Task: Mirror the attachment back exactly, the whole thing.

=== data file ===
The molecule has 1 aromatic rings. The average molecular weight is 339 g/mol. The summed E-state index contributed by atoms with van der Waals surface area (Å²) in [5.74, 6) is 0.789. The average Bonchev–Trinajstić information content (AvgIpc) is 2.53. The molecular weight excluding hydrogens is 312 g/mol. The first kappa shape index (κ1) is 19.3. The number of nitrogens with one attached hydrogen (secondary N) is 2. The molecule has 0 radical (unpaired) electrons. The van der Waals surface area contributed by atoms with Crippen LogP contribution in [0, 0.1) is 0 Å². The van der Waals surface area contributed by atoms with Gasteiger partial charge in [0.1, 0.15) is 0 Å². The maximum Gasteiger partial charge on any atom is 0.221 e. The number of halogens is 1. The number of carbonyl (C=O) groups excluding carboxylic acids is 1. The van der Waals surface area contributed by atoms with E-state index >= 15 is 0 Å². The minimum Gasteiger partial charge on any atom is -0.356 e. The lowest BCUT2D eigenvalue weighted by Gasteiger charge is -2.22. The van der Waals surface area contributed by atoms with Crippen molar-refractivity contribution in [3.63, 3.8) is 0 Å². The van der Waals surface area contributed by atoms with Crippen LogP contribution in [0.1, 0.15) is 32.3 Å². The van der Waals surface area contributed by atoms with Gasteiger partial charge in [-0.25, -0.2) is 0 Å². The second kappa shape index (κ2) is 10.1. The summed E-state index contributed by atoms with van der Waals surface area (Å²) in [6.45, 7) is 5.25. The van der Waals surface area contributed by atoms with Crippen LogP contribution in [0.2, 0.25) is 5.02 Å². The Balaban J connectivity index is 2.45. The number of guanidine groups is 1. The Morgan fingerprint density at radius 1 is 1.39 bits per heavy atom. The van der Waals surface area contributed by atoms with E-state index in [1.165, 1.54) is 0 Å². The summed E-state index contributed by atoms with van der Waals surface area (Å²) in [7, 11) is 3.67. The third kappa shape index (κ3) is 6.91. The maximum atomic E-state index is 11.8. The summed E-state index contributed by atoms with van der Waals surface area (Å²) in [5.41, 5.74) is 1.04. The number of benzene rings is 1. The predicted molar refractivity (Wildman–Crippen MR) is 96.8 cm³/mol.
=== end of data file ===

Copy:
The molecule has 1 aromatic rings. The average molecular weight is 339 g/mol. The summed E-state index contributed by atoms with van der Waals surface area (Å²) in [5.74, 6) is 0.789. The average Bonchev–Trinajstić information content (AvgIpc) is 2.53. The molecular weight excluding hydrogens is 312 g/mol. The first kappa shape index (κ1) is 19.3. The number of nitrogens with one attached hydrogen (secondary N) is 2. The molecule has 0 radical (unpaired) electrons. The van der Waals surface area contributed by atoms with Crippen LogP contribution in [0, 0.1) is 0 Å². The van der Waals surface area contributed by atoms with Gasteiger partial charge in [0.1, 0.15) is 0 Å². The maximum Gasteiger partial charge on any atom is 0.221 e. The number of halogens is 1. The number of carbonyl (C=O) groups excluding carboxylic acids is 1. The van der Waals surface area contributed by atoms with E-state index >= 15 is 0 Å². The minimum Gasteiger partial charge on any atom is -0.356 e. The lowest BCUT2D eigenvalue weighted by Gasteiger charge is -2.22. The van der Waals surface area contributed by atoms with Crippen molar-refractivity contribution in [3.63, 3.8) is 0 Å². The van der Waals surface area contributed by atoms with Crippen LogP contribution in [0.1, 0.15) is 32.3 Å². The van der Waals surface area contributed by atoms with Gasteiger partial charge in [-0.25, -0.2) is 0 Å². The second kappa shape index (κ2) is 10.1. The summed E-state index contributed by atoms with van der Waals surface area (Å²) in [6.45, 7) is 5.25. The van der Waals surface area contributed by atoms with Crippen LogP contribution in [0.2, 0.25) is 5.02 Å². The Balaban J connectivity index is 2.45. The number of guanidine groups is 1. The Morgan fingerprint density at radius 1 is 1.39 bits per heavy atom. The van der Waals surface area contributed by atoms with E-state index in [1.165, 1.54) is 0 Å². The summed E-state index contributed by atoms with van der Waals surface area (Å²) in [7, 11) is 3.67. The third kappa shape index (κ3) is 6.91. The maximum atomic E-state index is 11.8. The summed E-state index contributed by atoms with van der Waals surface area (Å²) in [5.41, 5.74) is 1.04. The number of benzene rings is 1. The predicted molar refractivity (Wildman–Crippen MR) is 96.8 cm³/mol.